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Math Help - Examples of Relations...

  1. #1
    Junior Member
    Joined
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    Examples of Relations...

    Hello, I am stuck on a problem. The problem is:

    Let A = {1, 2, 3}. Give an example of a relation R on A that is
    a. Transitive, reflexive, but not antisymmetric
    b. Antisymmetric, reflexive, but not transitive
    c. Antisymmetric, transitive, but not reflexive

    Ok, I know what each means,

    Transitive: if (a,b) and (b,c) are in R, then (a,c) is in R.
    Reflexive: if a is in A, then (a,a) is in R
    Antisymmetric: For all a,b in A, if a =/= b and (a,b) are in R, then (b,a) is not in R.

    That being said, I am having difficulty thinking of a relation to satisfy the conditions. Is there a good procedure to try for this type of problem? If anyone can give me a hint or shove in the right direction, that would be helpful. Thank you! I appreciate it.

    Edit, I have given this some thought and have come up with this:

    a. R = {(a,b) \in Z X Z }
    b. R = {(a,b) \in Z X Z, a = b}
    c. R = {(a,b) \in Z X Z, a < b}
    Last edited by Alterah; April 7th 2010 at 10:47 PM.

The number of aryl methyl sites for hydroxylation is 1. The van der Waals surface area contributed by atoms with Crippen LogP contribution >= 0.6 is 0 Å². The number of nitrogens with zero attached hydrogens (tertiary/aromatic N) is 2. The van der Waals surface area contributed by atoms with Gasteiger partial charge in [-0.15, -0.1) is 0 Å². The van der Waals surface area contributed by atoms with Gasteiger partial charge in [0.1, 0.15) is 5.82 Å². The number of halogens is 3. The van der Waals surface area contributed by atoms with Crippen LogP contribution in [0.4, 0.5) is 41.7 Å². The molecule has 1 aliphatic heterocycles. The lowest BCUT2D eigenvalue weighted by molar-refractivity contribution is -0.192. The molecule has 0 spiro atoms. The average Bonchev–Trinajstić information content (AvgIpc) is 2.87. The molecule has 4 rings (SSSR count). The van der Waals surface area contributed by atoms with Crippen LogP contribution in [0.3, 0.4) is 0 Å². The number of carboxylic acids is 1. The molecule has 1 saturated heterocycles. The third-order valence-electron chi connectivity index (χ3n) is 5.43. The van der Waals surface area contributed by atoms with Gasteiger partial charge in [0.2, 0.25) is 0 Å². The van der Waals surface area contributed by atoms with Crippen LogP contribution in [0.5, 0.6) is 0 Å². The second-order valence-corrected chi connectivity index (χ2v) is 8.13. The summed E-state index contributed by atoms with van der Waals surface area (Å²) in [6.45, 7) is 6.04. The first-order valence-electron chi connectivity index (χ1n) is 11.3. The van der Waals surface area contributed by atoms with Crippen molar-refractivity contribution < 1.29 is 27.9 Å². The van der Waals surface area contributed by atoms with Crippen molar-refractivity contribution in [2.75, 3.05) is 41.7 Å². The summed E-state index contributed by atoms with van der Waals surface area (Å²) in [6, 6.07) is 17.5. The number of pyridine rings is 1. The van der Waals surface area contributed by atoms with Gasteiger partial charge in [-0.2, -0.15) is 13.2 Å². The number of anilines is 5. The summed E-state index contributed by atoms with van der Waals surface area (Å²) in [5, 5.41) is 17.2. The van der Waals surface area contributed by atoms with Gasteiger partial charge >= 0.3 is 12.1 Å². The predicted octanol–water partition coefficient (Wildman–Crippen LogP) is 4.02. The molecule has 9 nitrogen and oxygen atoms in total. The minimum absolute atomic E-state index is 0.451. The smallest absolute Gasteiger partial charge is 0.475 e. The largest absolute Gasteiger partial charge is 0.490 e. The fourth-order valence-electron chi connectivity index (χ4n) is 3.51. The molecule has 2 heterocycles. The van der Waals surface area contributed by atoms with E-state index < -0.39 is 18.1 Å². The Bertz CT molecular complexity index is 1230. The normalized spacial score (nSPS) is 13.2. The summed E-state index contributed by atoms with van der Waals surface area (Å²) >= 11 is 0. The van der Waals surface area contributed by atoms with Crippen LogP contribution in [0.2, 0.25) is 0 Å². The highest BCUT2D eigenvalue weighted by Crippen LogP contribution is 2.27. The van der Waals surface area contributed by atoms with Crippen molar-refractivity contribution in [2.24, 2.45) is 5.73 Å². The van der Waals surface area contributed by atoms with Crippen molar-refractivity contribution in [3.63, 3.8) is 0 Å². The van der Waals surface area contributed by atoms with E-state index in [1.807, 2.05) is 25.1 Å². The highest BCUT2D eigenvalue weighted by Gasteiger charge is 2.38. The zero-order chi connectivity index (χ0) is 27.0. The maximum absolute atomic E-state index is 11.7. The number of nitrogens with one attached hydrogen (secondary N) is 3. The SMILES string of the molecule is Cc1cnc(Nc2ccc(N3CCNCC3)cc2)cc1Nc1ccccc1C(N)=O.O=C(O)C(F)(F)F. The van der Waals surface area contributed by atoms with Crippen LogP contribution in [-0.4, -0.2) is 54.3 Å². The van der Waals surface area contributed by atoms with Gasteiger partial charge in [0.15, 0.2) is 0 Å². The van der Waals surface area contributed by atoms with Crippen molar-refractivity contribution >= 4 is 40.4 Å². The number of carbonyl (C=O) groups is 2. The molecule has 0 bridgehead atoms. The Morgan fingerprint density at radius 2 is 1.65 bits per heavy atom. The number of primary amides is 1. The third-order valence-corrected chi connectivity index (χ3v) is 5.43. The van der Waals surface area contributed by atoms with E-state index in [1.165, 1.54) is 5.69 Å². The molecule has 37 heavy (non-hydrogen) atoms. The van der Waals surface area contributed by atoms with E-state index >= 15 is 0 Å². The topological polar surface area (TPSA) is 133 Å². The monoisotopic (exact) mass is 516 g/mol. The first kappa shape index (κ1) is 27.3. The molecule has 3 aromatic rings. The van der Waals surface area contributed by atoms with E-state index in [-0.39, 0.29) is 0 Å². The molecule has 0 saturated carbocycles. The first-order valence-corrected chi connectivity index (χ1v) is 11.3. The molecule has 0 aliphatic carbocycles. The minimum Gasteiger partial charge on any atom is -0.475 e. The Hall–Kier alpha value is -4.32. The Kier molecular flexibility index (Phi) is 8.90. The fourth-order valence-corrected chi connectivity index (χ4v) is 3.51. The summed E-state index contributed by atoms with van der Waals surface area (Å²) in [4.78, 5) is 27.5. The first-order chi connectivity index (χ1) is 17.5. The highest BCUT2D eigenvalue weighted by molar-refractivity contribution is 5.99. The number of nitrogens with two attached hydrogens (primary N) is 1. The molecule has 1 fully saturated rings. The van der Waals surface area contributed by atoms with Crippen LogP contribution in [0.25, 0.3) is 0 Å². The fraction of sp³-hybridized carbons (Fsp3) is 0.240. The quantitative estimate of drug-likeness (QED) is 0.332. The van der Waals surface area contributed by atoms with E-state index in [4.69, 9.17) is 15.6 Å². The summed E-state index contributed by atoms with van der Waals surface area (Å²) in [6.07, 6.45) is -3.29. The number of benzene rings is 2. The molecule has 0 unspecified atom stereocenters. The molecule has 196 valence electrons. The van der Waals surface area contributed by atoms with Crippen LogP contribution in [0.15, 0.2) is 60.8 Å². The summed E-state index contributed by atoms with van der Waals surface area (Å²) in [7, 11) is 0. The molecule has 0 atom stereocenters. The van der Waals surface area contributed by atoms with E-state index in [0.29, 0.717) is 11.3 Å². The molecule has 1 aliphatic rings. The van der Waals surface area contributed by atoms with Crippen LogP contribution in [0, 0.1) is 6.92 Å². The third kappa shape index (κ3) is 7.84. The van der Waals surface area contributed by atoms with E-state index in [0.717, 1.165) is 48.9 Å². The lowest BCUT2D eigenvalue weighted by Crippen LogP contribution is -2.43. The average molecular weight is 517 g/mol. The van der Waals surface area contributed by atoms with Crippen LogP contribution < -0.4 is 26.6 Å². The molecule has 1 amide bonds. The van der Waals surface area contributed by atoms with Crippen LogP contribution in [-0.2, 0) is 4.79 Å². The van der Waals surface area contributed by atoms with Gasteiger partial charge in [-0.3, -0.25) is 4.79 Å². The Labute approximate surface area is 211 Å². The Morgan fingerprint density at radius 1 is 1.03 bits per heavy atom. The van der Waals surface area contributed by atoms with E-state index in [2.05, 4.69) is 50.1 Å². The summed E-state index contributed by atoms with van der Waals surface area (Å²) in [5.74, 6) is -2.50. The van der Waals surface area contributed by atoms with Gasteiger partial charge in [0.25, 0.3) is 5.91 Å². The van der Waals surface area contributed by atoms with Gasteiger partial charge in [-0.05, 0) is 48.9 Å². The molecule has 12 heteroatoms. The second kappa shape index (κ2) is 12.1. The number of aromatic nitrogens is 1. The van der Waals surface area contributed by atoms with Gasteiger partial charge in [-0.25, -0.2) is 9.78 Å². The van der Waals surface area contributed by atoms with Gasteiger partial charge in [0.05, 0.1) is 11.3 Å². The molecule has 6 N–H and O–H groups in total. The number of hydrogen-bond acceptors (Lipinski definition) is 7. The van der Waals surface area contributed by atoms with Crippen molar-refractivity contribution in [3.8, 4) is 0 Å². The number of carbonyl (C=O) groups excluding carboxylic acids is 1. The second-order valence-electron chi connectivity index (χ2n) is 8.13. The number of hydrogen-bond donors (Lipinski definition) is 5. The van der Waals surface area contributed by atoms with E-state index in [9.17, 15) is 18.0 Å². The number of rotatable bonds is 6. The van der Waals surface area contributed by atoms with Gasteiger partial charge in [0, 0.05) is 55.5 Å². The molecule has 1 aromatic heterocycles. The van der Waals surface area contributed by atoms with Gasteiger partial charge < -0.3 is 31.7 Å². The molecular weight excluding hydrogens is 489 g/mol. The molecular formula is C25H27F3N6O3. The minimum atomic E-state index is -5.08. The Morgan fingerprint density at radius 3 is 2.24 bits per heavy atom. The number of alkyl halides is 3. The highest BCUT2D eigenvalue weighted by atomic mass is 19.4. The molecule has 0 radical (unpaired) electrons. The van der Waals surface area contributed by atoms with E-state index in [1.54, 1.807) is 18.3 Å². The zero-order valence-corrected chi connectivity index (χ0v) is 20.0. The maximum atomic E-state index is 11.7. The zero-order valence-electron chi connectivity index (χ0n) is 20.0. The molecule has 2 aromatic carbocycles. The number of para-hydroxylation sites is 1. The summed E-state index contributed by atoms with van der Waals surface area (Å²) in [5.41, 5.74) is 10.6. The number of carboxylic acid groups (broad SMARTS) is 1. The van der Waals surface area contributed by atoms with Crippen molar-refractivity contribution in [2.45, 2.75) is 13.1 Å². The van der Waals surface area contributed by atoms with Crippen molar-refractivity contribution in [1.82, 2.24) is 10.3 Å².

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  2. #2
    Junior Member
    Joined
    Oct 2006
    Posts
    71
    Quote Originally Posted by Alterah View Post
    Hello, I am stuck on a problem. The problem is:

    Let A = {1, 2, 3}. Give an example of a relation R on A that is
    a. Transitive, reflexive, but not antisymmetric
    b. Antisymmetric, reflexive, but not transitive
    c. Antisymmetric, transitive, but not reflexive

    Ok, I know what each means,

    Transitive: if (a,b) and (b,c) are in R, then (a,c) is in R.
    Reflexive: if a is in A, then (a,a) is in R
    Antisymmetric: For all a,b in A, if a =/= b and (a,b) are in R, then (b,a) is not in R.

    That being said, I am having difficulty thinking of a relation to satisfy the conditions. Is there a good procedure to try for this type of problem? If anyone can give me a hint or shove in the right direction, that would be helpful. Thank you! I appreciate it.

    Edit, I have given this some thought and have come up with this:

    a. R = {(a,b) \in Z X Z }
    b. R = {(a,b) \in Z X Z, a = b}
    c. R = {(a,b) \in Z X Z, a < b}
    What you've come up with looks a bit strange to me.

    Let's just consider a., and leave b. and c. to someone else.

    Think about R = {<1,1>, <2,2>, <3,3>, <1,2>, <2,3>, <2,1>, <1,3>}.
    Convince yourself that R is indeed a preorder that does not have the additional property of antisymmetry.

    In the finite case, there are effective methods for obtaining such results.
    Establishing that might, in itself, be interestng.
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